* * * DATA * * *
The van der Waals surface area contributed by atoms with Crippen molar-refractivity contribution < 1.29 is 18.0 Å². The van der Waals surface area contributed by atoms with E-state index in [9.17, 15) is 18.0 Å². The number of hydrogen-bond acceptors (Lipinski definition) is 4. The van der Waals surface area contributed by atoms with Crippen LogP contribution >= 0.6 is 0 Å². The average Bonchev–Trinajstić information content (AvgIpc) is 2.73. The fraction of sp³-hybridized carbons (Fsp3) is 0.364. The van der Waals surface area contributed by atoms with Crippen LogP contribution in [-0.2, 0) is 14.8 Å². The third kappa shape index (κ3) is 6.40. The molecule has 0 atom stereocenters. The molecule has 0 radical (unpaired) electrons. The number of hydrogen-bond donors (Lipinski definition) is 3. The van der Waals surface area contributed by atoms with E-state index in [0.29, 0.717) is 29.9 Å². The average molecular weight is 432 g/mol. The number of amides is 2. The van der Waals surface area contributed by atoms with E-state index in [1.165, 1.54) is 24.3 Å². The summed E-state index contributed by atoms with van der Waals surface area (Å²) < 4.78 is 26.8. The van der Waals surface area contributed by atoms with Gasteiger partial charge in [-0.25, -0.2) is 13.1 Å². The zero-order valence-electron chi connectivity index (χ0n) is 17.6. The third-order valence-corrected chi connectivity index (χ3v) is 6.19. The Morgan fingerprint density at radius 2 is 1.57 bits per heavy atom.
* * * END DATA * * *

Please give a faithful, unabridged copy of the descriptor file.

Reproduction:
The van der Waals surface area contributed by atoms with Crippen molar-refractivity contribution < 1.29 is 18.0 Å². The van der Waals surface area contributed by atoms with E-state index in [9.17, 15) is 18.0 Å². The number of hydrogen-bond acceptors (Lipinski definition) is 4. The van der Waals surface area contributed by atoms with Crippen LogP contribution >= 0.6 is 0 Å². The average Bonchev–Trinajstić information content (AvgIpc) is 2.73. The fraction of sp³-hybridized carbons (Fsp3) is 0.364. The van der Waals surface area contributed by atoms with Crippen LogP contribution in [-0.2, 0) is 14.8 Å². The third kappa shape index (κ3) is 6.40. The molecule has 0 atom stereocenters. The molecule has 0 radical (unpaired) electrons. The number of hydrogen-bond donors (Lipinski definition) is 3. The van der Waals surface area contributed by atoms with E-state index in [0.29, 0.717) is 29.9 Å². The average molecular weight is 432 g/mol. The number of amides is 2. The van der Waals surface area contributed by atoms with E-state index in [1.165, 1.54) is 24.3 Å². The summed E-state index contributed by atoms with van der Waals surface area (Å²) < 4.78 is 26.8. The van der Waals surface area contributed by atoms with Gasteiger partial charge in [-0.25, -0.2) is 13.1 Å². The zero-order valence-electron chi connectivity index (χ0n) is 17.6. The third-order valence-corrected chi connectivity index (χ3v) is 6.19. The Morgan fingerprint density at radius 2 is 1.57 bits per heavy atom.